What's wrong with that child?

Women turn healthy children against their healthy fathers, because you treat healthy childlike love as a symptom of disease, because, ugly little woman, not content with looking like a tub, you think and teach like a tub; because instead of withdrawing modestly into a quiet corner of life, you do your best to imprint all life with your ugliness, your tublike ungainliness, your hypocrisy, and with the bitter hatred that you hide behind your phony smile.

--Wilhelm Reich

What's wrong with that child?

As man armored his child, it grew up frustrated, alternately submissive or rebellious, angry, fearful of its father but longing for his love, and slowly but surely there developed the great authoritatian patriarchal tradition on which the western world is build.

--Orson Bean

What's wrong with that child?

It is because I believe that a difficult child is nearly always made difficult by wrong treatment at home as well as at school that I dare to address parents as well as teachers.

The difficult child is the child who is unhappy. He is at war with himself; and in consequence, he is at war with the world. The difficult adult is in the same boat. No happy man ever disturbed a meeting, or preached a war, or lynched a Negro. No happy woman ever nagged her husband or her children. No happy man ever committed a murder or a theft. No happy employer ever frightened his employees. All crimes, all hatred, all wars can be reduced to unhappiness. This book is an attempt to show how unhappiness arise, how it ruins human lives, and how children can be reared so that much of this unhappiness will never arise. More than that, this book is the story of a place - Summerhill School - where children's unhappiness is cured and, more important, where children are reared in happiness.

You cannot make children learn music or anything else without to some degree converting them into will-less adults. You fashion them into accepters of the status quo - a good thing for a society that needs obedient sitters at dreary desks, standers in shops, mechanical catchers of the 8:30 suburban train - a society, in short, that is carried on the shabby shoulders of the scared little man - the scared-to-death conformist.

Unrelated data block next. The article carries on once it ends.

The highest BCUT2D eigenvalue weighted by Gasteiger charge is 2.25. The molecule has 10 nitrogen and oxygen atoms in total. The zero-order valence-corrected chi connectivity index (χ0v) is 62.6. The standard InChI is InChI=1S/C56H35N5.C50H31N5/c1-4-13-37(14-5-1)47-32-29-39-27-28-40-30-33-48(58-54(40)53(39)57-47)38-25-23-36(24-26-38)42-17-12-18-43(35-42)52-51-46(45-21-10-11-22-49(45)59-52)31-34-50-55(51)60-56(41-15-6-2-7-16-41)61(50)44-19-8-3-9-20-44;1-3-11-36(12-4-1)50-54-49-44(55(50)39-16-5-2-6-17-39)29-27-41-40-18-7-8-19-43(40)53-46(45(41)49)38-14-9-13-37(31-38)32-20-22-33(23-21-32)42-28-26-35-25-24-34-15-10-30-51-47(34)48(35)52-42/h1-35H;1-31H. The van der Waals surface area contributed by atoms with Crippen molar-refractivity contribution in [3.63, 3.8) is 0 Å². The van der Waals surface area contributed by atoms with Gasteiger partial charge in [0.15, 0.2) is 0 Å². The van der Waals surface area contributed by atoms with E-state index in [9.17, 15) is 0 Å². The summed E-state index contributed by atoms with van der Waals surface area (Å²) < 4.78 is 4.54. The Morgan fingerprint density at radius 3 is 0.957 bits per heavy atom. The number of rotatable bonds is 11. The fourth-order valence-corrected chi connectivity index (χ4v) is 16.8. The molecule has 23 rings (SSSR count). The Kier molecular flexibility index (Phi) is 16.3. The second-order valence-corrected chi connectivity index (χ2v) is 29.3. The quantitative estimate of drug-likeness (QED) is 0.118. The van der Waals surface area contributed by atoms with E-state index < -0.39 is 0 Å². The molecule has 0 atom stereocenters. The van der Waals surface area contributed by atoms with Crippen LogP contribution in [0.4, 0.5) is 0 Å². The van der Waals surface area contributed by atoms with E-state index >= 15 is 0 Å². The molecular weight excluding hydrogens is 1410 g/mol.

Under adult discipline, the child can become a hater. Since the child cannot express his hatred of adults with impunity, he takes it out on smaller or weaker boys.

Criminality appears in a child as a perverted form of love.

If I can't get love, I can get hate. Every case of criminality in a child can be traced to lack of love.

We cannot get away from the fact that a child is primarily an egoist. No one else matters. When the ego is satisfied, we have what we call goodness; when the ego is starved, we have what we call criminality. The criminal revenges himself on society because society has failed to appreciate his ego by showing love for him. The young gangsters of the world are seeking happiness, and I make the guess that their unhappiness in home and school is the root cause of their being antisocial. The happiness they should have had in childhood gave place to the spurious happiness of damaging and stealing and beating people up.

A boy is born is a mean street. His home has no culture, no books, no serious conversation. His parents are ignorant and slap him and yell at him; he attends a school where strict discipline and dull subjects cramp his style. His playground is the street corner. His ideas about sex are pornographic and dirty. On television he sees people with money and cars and all sorts of luxuries. At adolescence he gets into gang whose aim is to get rich quick at all costs. How can we cure a boy with that background?